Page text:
Physician Opioid Prescribing Practices Linked to Long-Term Patient Use

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The top quarter of emergency department doctors prescribed opioids to almost 25% of their patients.
The top quarter of emergency department doctors prescribed opioids to almost 25% of their patients.

HealthDay News — Emergency department patients are at greater risk for long-term opioid use even after a single prescription from an emergency medicine physician who regularly prescribes them, according to a study published in the New England Journal of Medicine.

Michael Barnett, MD, an assistant professor of health policy and management at the Harvard T.H. Chan School of Public Health in Boston, and colleagues reviewed data for Medicare emergency department visits. They reviewed medical records for more than 375,000 Medicare beneficiaries treated by more than 14,000 emergency medicine physicians between 2008 and 2011. The doctors were categorized based on how often patients left the hospital with an opioid prescription.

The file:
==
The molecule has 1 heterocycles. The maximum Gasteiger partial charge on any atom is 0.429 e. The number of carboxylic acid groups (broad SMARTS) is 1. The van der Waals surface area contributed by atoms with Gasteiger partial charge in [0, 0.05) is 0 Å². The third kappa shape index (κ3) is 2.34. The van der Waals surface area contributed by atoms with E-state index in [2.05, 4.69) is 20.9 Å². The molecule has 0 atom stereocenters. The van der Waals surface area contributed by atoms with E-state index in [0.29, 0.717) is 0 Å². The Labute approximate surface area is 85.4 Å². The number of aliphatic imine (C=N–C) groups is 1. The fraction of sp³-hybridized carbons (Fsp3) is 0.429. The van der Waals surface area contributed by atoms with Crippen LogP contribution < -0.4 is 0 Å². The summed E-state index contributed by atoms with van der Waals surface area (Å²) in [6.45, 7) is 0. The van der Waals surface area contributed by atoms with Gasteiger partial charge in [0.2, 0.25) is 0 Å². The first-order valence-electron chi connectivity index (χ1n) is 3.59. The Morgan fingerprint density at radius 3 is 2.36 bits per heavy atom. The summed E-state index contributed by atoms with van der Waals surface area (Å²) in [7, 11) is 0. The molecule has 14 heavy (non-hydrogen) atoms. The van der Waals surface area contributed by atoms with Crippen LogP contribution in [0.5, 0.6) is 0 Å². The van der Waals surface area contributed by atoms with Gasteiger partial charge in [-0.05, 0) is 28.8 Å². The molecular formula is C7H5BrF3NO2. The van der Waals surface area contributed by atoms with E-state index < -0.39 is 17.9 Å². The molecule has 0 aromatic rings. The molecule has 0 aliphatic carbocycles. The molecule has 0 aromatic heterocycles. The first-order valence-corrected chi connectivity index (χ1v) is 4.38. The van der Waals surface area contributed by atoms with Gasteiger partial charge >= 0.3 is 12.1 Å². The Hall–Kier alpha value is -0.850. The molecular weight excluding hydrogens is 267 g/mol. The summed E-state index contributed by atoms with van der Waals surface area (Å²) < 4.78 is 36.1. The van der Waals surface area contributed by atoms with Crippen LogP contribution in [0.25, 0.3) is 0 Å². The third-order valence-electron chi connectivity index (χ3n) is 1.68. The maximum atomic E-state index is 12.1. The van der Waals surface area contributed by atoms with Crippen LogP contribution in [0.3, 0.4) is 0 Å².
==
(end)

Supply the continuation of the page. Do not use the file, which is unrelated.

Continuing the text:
The researchers found a wide range of variation between doctors. The top quarter gave opioids to 24.1% of patients, compared with just 7.3% by doctors at the low end of the spectrum. Follow-up evaluation showed that patients treated by the most frequent prescribers were 30% more likely to become long-term opioid users. Long-term usage was defined as receiving at least 6 months' worth of medication during the year following the initial emergency department visit.

"Wide variation in rates of opioid prescribing existed among physicians practicing within the same emergency department, and rates of long-term opioid use were increased among patients who had not previously received opioids and received treatment from high-intensity opioid prescribers," the authors write.

Reference

Barnett ML, Olenski AR, Jena AB. Opioid-prescribing patterns of emergency physicians and risk of long-term use. N Engl J Med. 2017;376:663-673. doi: 10.1056/NEJMsa1610524

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